Legend of the Galactic Heroes: Die Neue These Episode 7
by Christopher Farris,
How would you rate episode 7 of
Legend of the Galactic Heroes: Die Neue These ?
Legend of the Galactic Heroes is known as a story that builds slowly, and this new version has been no exception. Even the stronger episodes so far have been tempered with the need to keep dropping in information and set up later events. This one, however, gets to succeed by being a culmination of so much of that set up. Unlike the establishing opening act or all the backstory and outlining we've gotten until now, this episode is definitively the end of a major arc. It's also comprised of everything that works about Legend of the Galactic Heroes enhanced by the particular advantages Die Neue These brings to the table.
It starts in the best ways, by improving on elements from the previous episode. This episode adopts a very particular spy-movie narrative structure, flashing back to Yang's crew discussing the infiltration plan as we see the actual occurrence of it unfold. However, unlike Yang's almost-solo spiel previously, Frederica and Schönkopf get to interject in the conversation as well, making it much more interesting to follow. This increases the interest factor in what is definitely supposed to be a tense, exciting situation we're watching. Furthering that is the series' smart choice to spend a few moments dialing up tension regarding Schönkopf's possible defection. It's not overplayed, simply alluded to just enough as another pile of things that could go wrong we see on this mission, and it does the job brilliantly.
In fact, it's seeing the infiltration take place step-by-step with several moments of concern over blown covers and wrong moves that makes this episode's take on the events work so well. Looking back at the book, this was a case of the plan merely being summarized before cutting very quickly to its success. The previous LOGH OVA expanded by changing up the actual details of the plan significantly, but this one sticks to the text's relatively minimal script and just adds in several bits that help it carry more weight. The specter of Schönkopf's potential defection has already been mentioned, but the other strong points come from the character of Schönkopf himself. This show slips in the tiny new detail of him carrying a pen that was an heirloom of his formerly Imperial Noble grandfather, then uses that to springboard to some short but effective flashbacks informing his childhood and why he might feel the way he does about the Empire. It's a terrific case of LOGH:DNT utilizing its format and adaptation options to tell a version of a story well-crafted for its particular medium.
In general, this is a very different version of Schönkopf than has been presented in previous versions of this story, compared to how closely everyone else's characterizations have stuck so far. The ladies' man character tics he's picked up seem grating at times, but it gives him a distinct flavor from other characters on the same side, and underscores potentially-unlikable elements of him that sit beside his ultimate trustworthiness and reliable skill. Taking time out to properly define him and bring that in to how he acts and executes the infiltration plan here was a smart move. Just the way that pen is defined and used in this story is a multi-layered device akin to the character's own definition.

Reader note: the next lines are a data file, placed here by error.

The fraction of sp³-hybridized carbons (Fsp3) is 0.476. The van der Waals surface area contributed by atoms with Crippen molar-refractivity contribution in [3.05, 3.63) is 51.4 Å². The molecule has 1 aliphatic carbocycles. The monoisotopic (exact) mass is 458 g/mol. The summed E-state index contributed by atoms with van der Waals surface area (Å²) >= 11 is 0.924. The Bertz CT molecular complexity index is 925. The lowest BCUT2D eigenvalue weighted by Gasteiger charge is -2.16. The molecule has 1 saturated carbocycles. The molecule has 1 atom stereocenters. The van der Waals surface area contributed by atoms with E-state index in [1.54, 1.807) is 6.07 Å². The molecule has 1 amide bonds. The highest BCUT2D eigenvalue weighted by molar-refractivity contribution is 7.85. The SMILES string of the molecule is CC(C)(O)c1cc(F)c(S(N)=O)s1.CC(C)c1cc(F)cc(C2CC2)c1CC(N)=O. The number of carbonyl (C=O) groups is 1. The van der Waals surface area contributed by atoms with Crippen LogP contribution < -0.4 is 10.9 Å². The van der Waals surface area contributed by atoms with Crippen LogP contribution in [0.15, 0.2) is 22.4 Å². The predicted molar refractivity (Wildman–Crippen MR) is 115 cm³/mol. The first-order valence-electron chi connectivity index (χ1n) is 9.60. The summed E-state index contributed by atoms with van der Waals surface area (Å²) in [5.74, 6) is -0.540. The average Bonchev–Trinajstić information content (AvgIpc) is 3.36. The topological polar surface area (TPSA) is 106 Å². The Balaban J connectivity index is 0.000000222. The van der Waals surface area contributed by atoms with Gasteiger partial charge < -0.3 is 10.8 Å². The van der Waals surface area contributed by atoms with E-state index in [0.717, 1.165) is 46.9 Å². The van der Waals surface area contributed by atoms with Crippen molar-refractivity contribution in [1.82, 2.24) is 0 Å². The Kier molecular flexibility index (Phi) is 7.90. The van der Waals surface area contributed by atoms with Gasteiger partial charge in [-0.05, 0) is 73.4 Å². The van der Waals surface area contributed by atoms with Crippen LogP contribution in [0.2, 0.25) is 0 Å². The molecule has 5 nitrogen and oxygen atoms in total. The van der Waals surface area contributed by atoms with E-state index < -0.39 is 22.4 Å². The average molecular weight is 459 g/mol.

Schönkopf's use in the first part of the episode is complemented by going back to Yang for the rest of it. Yang's driving off of the Imperial Fleet sticks much closer to the formula we've seen from LOGH in earlier episodes, with cuts to doomed Admirals signing their own death warrants with their arrogance. But it's all balanced out by seeing Yang's thought process, especially now that the story's cards regarding its opinion on war and senseless sacrifice have been laid out on the table. It lets us finally see how Yang chooses to fight when he's not a scrappy underdog but has an overwhelming advantage, and the reaction of Schönkopf adds to that already-strengthened character as well. This segment also does well to keep Oberstein in frame, so if the audience hadn't already picked up that he would turn out to be important, they should have by now. His opinions and motivations are hinted at just enough to keep us interested in when he'll turn up again.
With as tight as the storytelling is in this episode, a few notable things from earlier versions of the material will be missed. The exact details of Iserlohn Fortess's workings, particularly its near-residential city-like nature, aren't mentioned (beautiful as the shots of the ships entering the fortress are). And of course many people (myself included!) will be sad to find no trace of the famous axe-fighting scenes that were added to the OVA's version of these events. And while the pacing is the most on-point the series has been pretty much ever, it does still manage some of its familiar slowdown in the second chunk.
But so little of that actually matters in the face of everything else this episode gets right. By using the spy-flick format to turn this part of the story into its own unique event, and adding characterization and detail work that the source material could have benefitted from, we end up with probably the best take on the capture of Iserlohn a version of LOGH has produced. I genuinely hope this represents this series fully finding its footing, as if it can keep up this level for its second half, Die Neue These will turn out to have been well worth it.
Legend of the Galactic Heroes: Die Neue These is currently streaming on Crunchyroll.
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